A pair of Louisville residents will square off to represent Lafayette, Louisville and Erie on the Boulder County commissioners’ board.
Incumbent Democrat Tom Mayer wants a second term in office to oversee several programs he helped develop or launch since he won office in 2002.
He wants to continue developing a Boulder County drug court that would coach addicts through recovery in regular court hearings rather than sending them to jail.
Mayer pointed to his work on several human services boards, including groups that help support early-childhood education and social-services providers, as his favorite accomplishments during his first term.
“I’m really interested in providing greater opportunities for people to become more self-sufficient,” he said recently. “And I really want to work on early-childhood issues.”
Mayer also hopes to continue revising the county’s Land Use Code, a sometimes-controversial rulebook governing what kinds of homes landowners can build on rural properties.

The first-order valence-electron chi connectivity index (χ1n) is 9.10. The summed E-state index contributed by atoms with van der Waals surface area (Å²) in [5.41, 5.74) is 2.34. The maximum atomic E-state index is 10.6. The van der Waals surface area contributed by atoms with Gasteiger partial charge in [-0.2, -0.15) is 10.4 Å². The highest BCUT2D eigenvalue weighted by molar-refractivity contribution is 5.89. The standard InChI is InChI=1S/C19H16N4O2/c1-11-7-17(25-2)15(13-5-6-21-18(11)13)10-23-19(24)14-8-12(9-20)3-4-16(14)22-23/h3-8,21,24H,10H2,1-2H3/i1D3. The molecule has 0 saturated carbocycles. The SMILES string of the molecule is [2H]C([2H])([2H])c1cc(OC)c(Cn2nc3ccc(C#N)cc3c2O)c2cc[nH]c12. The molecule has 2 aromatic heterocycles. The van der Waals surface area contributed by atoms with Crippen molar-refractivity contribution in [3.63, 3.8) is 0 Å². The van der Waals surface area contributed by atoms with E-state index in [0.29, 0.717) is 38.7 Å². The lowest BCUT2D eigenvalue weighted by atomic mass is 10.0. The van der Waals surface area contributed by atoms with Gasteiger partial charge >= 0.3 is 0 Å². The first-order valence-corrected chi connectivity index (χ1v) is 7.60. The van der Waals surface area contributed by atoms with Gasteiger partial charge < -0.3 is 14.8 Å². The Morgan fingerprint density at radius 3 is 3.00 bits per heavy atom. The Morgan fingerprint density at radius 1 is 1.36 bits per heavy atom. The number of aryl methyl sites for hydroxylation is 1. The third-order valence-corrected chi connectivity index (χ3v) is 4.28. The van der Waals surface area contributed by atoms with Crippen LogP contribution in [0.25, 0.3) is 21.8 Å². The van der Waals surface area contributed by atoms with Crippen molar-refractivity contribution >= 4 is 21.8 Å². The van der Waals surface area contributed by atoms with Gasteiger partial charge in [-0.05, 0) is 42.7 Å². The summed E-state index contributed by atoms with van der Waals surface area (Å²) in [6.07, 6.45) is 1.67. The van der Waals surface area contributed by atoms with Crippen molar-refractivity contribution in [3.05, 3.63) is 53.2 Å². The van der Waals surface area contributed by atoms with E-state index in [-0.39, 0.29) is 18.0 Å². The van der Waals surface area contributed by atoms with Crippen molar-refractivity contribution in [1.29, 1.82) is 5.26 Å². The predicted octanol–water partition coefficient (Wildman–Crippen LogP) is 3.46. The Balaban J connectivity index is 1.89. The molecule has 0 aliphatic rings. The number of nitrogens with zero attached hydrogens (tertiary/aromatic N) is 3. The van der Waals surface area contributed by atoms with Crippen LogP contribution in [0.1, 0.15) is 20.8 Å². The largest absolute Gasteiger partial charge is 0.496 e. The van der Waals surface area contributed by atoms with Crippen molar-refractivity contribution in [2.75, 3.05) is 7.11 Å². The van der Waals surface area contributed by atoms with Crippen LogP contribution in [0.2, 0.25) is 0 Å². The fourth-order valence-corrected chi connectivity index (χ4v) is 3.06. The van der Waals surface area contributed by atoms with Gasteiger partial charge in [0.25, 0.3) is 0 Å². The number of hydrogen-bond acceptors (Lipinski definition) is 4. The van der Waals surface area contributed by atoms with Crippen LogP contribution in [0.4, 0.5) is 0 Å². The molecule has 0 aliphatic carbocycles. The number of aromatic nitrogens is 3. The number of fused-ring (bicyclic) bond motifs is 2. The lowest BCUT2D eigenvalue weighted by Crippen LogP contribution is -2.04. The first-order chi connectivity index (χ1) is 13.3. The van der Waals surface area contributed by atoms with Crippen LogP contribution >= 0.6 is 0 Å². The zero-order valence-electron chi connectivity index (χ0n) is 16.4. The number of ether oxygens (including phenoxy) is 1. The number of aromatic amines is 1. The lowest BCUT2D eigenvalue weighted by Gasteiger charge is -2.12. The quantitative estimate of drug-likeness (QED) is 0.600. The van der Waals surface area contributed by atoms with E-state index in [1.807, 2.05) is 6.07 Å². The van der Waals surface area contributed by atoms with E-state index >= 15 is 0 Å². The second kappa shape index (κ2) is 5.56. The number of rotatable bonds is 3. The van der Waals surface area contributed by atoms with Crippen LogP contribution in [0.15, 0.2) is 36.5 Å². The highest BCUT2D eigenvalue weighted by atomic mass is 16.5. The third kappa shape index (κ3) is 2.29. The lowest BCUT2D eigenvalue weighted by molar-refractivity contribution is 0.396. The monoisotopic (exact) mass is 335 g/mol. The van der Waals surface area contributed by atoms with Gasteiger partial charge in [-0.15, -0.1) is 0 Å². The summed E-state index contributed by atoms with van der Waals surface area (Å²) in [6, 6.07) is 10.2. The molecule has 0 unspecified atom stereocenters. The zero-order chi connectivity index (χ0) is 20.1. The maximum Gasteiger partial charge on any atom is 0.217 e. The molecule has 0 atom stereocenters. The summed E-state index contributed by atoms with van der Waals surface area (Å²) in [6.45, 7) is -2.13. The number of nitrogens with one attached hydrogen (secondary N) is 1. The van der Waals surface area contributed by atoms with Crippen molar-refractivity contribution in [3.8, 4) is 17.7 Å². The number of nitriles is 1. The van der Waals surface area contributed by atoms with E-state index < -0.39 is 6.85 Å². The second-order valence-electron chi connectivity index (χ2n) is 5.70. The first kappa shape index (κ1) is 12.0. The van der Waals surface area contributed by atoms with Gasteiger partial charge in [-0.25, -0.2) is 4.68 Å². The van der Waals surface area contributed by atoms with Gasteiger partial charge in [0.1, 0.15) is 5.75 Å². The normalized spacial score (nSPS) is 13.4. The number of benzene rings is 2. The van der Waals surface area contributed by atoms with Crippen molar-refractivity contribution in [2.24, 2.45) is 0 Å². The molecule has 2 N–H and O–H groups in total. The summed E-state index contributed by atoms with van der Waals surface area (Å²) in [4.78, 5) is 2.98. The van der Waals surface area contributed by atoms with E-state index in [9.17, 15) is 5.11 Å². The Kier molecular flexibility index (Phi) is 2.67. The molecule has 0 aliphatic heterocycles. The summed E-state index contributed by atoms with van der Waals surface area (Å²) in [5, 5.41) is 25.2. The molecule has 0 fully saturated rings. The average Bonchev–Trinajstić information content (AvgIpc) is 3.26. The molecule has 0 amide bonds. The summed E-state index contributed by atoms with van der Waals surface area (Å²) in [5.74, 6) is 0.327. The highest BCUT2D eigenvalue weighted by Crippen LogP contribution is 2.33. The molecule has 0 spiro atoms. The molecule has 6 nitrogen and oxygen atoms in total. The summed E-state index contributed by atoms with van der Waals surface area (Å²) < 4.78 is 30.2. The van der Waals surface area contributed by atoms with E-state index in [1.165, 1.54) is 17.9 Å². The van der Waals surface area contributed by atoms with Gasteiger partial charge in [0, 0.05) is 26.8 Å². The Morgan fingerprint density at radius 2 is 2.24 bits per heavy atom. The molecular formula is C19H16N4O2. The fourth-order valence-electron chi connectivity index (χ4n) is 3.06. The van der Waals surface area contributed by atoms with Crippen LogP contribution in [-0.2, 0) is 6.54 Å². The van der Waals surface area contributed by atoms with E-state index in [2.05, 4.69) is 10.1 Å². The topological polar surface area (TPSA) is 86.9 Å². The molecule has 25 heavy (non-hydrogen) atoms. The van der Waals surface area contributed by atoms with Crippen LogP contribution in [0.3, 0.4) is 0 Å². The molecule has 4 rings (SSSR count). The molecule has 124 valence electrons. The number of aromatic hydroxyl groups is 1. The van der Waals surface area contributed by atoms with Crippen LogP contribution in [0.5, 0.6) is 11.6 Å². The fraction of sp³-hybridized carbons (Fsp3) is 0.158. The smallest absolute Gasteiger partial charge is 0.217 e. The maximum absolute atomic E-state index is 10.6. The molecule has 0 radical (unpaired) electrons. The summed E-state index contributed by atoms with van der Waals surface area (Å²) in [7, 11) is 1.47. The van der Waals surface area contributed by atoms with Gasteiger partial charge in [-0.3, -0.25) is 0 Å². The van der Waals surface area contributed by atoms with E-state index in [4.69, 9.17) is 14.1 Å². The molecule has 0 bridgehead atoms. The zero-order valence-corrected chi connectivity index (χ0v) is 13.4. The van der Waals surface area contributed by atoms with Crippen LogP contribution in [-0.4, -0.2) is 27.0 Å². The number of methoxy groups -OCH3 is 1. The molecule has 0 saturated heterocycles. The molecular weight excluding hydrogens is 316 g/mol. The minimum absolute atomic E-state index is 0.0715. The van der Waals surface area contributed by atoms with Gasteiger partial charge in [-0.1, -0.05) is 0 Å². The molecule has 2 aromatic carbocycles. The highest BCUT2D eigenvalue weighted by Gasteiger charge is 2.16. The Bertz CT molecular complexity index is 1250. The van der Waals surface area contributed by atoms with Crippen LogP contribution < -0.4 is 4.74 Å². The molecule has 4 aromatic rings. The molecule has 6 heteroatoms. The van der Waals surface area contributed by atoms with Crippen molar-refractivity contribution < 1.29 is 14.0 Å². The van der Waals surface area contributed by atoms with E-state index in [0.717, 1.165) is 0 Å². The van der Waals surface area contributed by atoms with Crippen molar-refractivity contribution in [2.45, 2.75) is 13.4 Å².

Libertarian Randy Luallin — whose political history includes two failed bids for commissioner, as a write-in candidate in 1998 and as an independent in 2002 — is running on a series of common gripes with the current commissioners.
“I’m going to listen to people, and I’m actually going to respond to them,” he said.
Luallin promises to force the Boulder County Drug Task Force to spend less time cracking down on marijuana use. He thinks the county government should do more to police violations at the CEMEX cement plant in Lyons.
He also wants a hands-off approach to enforcing what homeowners build on their land.
“You may not like what your neighbor’s doing, but it’s his property,” he said. “Next time, it could be you.”
Luallin wants leaders to focus on open space purchases that can be used as parks and trails for public enjoyment, rather than buying land the public cannot access.
Mayer disagrees with Luallin’s open space stance, saying he believes residents value preservation at least as highly as public access.
“Some very sensitive areas aren’t open, but we also have an expansive system of trails,” he said.
Though county commissioners run for election by district, all county residents vote in the race.
Brad Turner can be reached at 720-494-5420, or by e-mail at firstname.lastname@example.org.